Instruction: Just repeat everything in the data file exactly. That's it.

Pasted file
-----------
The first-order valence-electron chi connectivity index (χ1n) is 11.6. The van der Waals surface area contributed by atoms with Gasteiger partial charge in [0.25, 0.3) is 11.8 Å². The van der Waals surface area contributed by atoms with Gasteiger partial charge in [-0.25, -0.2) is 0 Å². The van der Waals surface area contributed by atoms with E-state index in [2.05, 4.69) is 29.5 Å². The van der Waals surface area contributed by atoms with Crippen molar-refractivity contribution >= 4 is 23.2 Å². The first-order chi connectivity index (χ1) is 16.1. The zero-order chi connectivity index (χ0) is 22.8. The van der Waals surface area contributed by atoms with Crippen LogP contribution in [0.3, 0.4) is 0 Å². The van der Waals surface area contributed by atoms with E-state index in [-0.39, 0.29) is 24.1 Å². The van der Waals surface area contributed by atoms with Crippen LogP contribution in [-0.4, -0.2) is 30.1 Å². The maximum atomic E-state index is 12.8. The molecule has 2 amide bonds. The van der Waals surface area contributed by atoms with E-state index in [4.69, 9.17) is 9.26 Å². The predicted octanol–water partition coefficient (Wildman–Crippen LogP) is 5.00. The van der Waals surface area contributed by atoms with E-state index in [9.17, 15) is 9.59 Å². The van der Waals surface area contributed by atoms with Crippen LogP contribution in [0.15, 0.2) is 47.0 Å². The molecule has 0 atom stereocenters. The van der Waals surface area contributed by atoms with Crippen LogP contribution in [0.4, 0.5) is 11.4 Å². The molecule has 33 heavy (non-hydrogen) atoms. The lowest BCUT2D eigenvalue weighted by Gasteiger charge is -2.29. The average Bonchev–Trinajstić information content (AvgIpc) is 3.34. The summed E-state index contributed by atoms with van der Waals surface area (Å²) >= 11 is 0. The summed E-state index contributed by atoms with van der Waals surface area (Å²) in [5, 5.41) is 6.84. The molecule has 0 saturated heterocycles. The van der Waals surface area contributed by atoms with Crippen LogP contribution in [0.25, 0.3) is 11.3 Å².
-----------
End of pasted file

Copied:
The first-order valence-electron chi connectivity index (χ1n) is 11.6. The van der Waals surface area contributed by atoms with Gasteiger partial charge in [0.25, 0.3) is 11.8 Å². The van der Waals surface area contributed by atoms with Gasteiger partial charge in [-0.25, -0.2) is 0 Å². The van der Waals surface area contributed by atoms with E-state index in [2.05, 4.69) is 29.5 Å². The van der Waals surface area contributed by atoms with Crippen molar-refractivity contribution >= 4 is 23.2 Å². The first-order chi connectivity index (χ1) is 16.1. The zero-order chi connectivity index (χ0) is 22.8. The van der Waals surface area contributed by atoms with Crippen LogP contribution in [0.3, 0.4) is 0 Å². The van der Waals surface area contributed by atoms with E-state index in [-0.39, 0.29) is 24.1 Å². The van der Waals surface area contributed by atoms with Crippen LogP contribution in [-0.4, -0.2) is 30.1 Å². The maximum atomic E-state index is 12.8. The molecule has 2 amide bonds. The van der Waals surface area contributed by atoms with E-state index in [4.69, 9.17) is 9.26 Å². The predicted octanol–water partition coefficient (Wildman–Crippen LogP) is 5.00. The van der Waals surface area contributed by atoms with E-state index in [9.17, 15) is 9.59 Å². The van der Waals surface area contributed by atoms with Crippen LogP contribution in [0.15, 0.2) is 47.0 Å². The molecule has 0 atom stereocenters. The van der Waals surface area contributed by atoms with Crippen LogP contribution in [0.4, 0.5) is 11.4 Å². The molecule has 33 heavy (non-hydrogen) atoms. The lowest BCUT2D eigenvalue weighted by Gasteiger charge is -2.29. The average Bonchev–Trinajstić information content (AvgIpc) is 3.34. The summed E-state index contributed by atoms with van der Waals surface area (Å²) >= 11 is 0. The summed E-state index contributed by atoms with van der Waals surface area (Å²) in [5, 5.41) is 6.84. The molecule has 0 saturated heterocycles. The van der Waals surface area contributed by atoms with Crippen LogP contribution in [0.25, 0.3) is 11.3 Å².